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ORIGINAL RESEARCH article

Front. Immunol., 12 March 2021 | https://doi.org/10.3389/fimmu.2021.650841

Inotodiol From Inonotus obliquus Chaga Mushroom Induces Atypical Maturation in Dendritic Cells

Perry Ayn Mayson A. Maza1,2, Ji-Hyun Lee1,2, Yong-Su Kim1,2, Gyu-Min Sun1,2, Youn-Joo Sung1,2, Ludmila P. Ponomarenko3, Valentine A. Stonik3, Minsook Ryu4* and Jong-Young Kwak1,5,6*
  • 1Department of Pharmacology, School of Medicine, Ajou University, Suwon, South Korea
  • 2Department of Biomedical Sciences, The Graduate School, Ajou University, Suwon, South Korea
  • 3G.B. Elyakov Pacific Institute of Bioorganic Chemistry, Far Eastern Branch of the Russian Academy of Sciences, Vladivostok, Russia
  • 4Department of Allergy, School of Medicine, Ajou University, Suwon, South Korea
  • 5Immune Network Pioneer Research Center, Ajou University, Suwon, South Korea
  • 63D Immune System Imaging Core Center, Ajou University, Suwon, South Korea

Dendritic cells (DCs) have the ability to stimulate naïve T cells that coordinate subsequent adaptive response toward an inflammatory response or tolerance depending on the DC differentiation level. Inotodiol, a lanostane triterpenoid found in Inonotus obliquus (wild Chaga mushroom), is a natural compound with a wide range of biological activities. In this study, we investigated whether inotodiol promotes the maturation of bone marrow-derived DCs (BMDCs) and inotodiol-treated BMDCs induce T cell activation. Inotodiol increased the expression of surface maturation markers, including MHC-I, MHC-II, CD86, and CD40, on BMDCs without affecting the production of various cytokines, including TNF-α and IL-12p40 in these cells. T cells primed with inotodiol-treated BMDCs proliferated and produced IL-2, without producing other cytokines, including IL-12p40 and IFN-γ. Injection of inotodiol into mice induced maturation of splenic DCs and IL-2 production, and the administration of inotodiol and inotodiol-treated BMDCs induced the proliferation of adoptively transferred CD8+ T cells in vivo. The phosphatidylinositol-3-kinase inhibitor wortmannin abrogated the upregulation of Akt phosphorylation and CD86 and MHC-II expression induced by inotodiol. However, inotodiol failed to induce phosphorylation of the IκB kinase and degradation of IκB-α, and increased expression of CD86 induced by inotodiol was not blocked by an IκB kinase inhibitor. These results suggest that inotodiol induces a characteristic type of maturation in DCs through phosphatidylinositol-3-kinase activation independent of NF-κB, and inotodiol-treated DCs enhance T cell proliferation and IL-2 secretion.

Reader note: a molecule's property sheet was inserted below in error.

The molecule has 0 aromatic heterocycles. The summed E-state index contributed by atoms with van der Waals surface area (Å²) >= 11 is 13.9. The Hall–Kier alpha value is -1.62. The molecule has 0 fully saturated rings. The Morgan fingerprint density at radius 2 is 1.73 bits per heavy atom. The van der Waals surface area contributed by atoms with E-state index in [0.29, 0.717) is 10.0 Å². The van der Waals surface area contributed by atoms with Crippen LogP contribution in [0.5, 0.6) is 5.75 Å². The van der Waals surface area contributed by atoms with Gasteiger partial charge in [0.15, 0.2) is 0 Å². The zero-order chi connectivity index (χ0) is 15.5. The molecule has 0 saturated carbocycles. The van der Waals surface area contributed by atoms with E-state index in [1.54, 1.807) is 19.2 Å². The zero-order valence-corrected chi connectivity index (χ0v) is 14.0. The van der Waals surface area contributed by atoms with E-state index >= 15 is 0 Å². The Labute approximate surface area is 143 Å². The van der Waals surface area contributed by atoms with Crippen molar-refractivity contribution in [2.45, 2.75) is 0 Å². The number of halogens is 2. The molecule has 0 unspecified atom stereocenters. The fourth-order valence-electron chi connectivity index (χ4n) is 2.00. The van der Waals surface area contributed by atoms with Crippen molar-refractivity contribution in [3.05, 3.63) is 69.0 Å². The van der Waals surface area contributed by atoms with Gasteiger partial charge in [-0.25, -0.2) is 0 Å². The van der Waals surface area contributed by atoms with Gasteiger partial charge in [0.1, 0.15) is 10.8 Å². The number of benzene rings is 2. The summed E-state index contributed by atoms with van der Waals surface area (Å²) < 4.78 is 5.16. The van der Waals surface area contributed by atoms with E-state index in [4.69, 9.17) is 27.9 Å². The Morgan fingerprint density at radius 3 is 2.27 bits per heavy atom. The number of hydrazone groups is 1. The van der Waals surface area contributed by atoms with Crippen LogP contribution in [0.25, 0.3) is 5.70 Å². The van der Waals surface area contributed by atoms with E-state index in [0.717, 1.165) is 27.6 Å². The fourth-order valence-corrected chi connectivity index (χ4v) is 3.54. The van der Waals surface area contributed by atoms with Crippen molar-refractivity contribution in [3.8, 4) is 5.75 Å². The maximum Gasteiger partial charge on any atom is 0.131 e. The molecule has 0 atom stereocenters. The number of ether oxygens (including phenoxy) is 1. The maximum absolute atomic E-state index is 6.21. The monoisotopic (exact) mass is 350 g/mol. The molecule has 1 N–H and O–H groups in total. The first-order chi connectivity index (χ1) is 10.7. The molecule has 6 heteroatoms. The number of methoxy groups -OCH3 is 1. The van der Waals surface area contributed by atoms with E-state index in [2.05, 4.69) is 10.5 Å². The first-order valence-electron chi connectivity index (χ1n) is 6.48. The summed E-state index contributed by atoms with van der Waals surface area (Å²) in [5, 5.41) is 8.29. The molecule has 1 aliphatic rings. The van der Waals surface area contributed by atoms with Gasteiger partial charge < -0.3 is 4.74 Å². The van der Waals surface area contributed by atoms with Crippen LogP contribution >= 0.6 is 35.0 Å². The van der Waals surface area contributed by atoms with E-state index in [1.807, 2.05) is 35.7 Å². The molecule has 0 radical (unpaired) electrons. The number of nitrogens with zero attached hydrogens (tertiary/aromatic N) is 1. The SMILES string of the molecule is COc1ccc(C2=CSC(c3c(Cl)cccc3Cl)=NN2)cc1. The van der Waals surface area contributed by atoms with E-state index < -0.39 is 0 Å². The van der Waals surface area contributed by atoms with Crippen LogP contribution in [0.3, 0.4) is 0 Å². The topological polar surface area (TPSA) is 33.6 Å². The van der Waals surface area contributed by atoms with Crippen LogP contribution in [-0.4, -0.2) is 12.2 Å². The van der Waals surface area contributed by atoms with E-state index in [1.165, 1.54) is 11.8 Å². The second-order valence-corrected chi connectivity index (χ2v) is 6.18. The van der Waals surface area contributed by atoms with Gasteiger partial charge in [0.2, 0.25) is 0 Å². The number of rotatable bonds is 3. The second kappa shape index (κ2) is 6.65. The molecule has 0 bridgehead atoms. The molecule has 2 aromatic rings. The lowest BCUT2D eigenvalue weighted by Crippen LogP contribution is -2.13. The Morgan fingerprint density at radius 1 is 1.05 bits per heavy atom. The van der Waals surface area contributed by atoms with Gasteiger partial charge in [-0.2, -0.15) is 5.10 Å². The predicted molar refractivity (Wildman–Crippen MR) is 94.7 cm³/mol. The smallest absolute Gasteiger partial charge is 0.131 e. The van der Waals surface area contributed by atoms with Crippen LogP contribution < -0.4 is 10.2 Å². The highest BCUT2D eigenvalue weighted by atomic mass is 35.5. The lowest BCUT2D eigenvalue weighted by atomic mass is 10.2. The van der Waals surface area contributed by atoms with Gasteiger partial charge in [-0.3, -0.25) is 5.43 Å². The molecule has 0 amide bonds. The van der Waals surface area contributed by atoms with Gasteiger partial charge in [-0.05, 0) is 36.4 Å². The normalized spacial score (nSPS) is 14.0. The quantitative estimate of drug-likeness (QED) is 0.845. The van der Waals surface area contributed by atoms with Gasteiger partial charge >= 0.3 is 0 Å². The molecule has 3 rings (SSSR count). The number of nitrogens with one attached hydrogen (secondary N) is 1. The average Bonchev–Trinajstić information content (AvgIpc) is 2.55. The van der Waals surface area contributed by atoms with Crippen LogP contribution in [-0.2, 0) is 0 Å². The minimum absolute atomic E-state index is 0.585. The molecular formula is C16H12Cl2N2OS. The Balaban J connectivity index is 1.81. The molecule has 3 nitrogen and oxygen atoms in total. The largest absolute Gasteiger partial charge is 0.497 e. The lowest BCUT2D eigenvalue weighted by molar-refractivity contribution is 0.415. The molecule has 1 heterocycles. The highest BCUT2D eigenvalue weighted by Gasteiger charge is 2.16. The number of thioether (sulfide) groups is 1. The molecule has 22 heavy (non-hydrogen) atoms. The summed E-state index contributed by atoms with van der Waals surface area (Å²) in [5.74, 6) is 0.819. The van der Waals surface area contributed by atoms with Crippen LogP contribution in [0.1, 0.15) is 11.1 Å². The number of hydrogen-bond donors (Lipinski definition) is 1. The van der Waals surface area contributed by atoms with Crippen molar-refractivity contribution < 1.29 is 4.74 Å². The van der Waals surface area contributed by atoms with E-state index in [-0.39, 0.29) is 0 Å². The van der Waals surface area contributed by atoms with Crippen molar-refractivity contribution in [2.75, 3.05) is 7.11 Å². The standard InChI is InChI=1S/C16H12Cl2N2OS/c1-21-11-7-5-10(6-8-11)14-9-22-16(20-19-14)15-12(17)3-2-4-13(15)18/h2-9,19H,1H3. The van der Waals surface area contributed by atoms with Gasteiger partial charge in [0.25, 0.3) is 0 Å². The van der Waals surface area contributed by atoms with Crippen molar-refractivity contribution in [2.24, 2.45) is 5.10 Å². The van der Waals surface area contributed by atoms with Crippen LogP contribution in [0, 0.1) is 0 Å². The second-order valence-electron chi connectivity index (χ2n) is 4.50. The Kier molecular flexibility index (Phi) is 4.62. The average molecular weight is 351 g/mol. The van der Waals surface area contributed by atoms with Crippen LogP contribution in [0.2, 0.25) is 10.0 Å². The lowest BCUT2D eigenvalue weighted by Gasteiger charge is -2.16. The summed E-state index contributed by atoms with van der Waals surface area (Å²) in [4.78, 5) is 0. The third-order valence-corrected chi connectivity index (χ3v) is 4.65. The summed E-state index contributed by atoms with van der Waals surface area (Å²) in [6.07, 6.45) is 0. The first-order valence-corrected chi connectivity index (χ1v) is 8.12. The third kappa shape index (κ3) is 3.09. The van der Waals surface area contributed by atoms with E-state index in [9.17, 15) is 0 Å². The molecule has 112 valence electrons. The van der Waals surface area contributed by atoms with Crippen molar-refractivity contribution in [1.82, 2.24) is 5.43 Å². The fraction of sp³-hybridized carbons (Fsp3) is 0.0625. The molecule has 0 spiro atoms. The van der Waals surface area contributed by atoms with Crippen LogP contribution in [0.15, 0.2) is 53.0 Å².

Introduction

Dendritic cells (DCs) are professional antigen-presenting cells that link innate and adaptive immune responses. DCs are activated by microbial components, such as lipopolysaccharide (LPS) (1), and cytokines, such as tumor necrosis factor (TNF)-α (2). Immature DCs express low levels of major histocompatibility complex class-II (MHC-II) surface molecules and costimulatory molecules, and produce little or no pro-inflammatory cytokines (3, 4). Upon classical maturation, DCs exhibit reduced antigen uptake, increased expression of MHC-II and costimulatory molecules, such as CD86 and CD40, the ability to produce large amounts of cytokines, and active migration to draining lymph nodes (3, 4). Matured DCs are strong inducers of T cell responses against specific pathogens (5).

Cytokine secretion by DCs is an important signal for the induction of T cell differentiation (6). Stimulated DCs secrete cytokines, where the balance between pro-inflammatory (e.g., IL-12, IL-6, and IL-1β) and immunosuppressive (e.g., IL-10) cytokines is decided by the environment (7). Immature DCs become mature effector DCs that promote the development of Th1, Th2, or regulatory T cells (8), whereas immature DCs alone and DCs without costimulatory signal and cytokine production can induce T cell anergy (9). DCs in a semi-mature state lack certain phenotypic markers or produce lower amounts of pro-inflammatory cytokines, which can lead to a tolerogenic outcome after interaction with responding T cells (10). Thus, cytokine production of activated DCs is important in generating effector responses in T cells.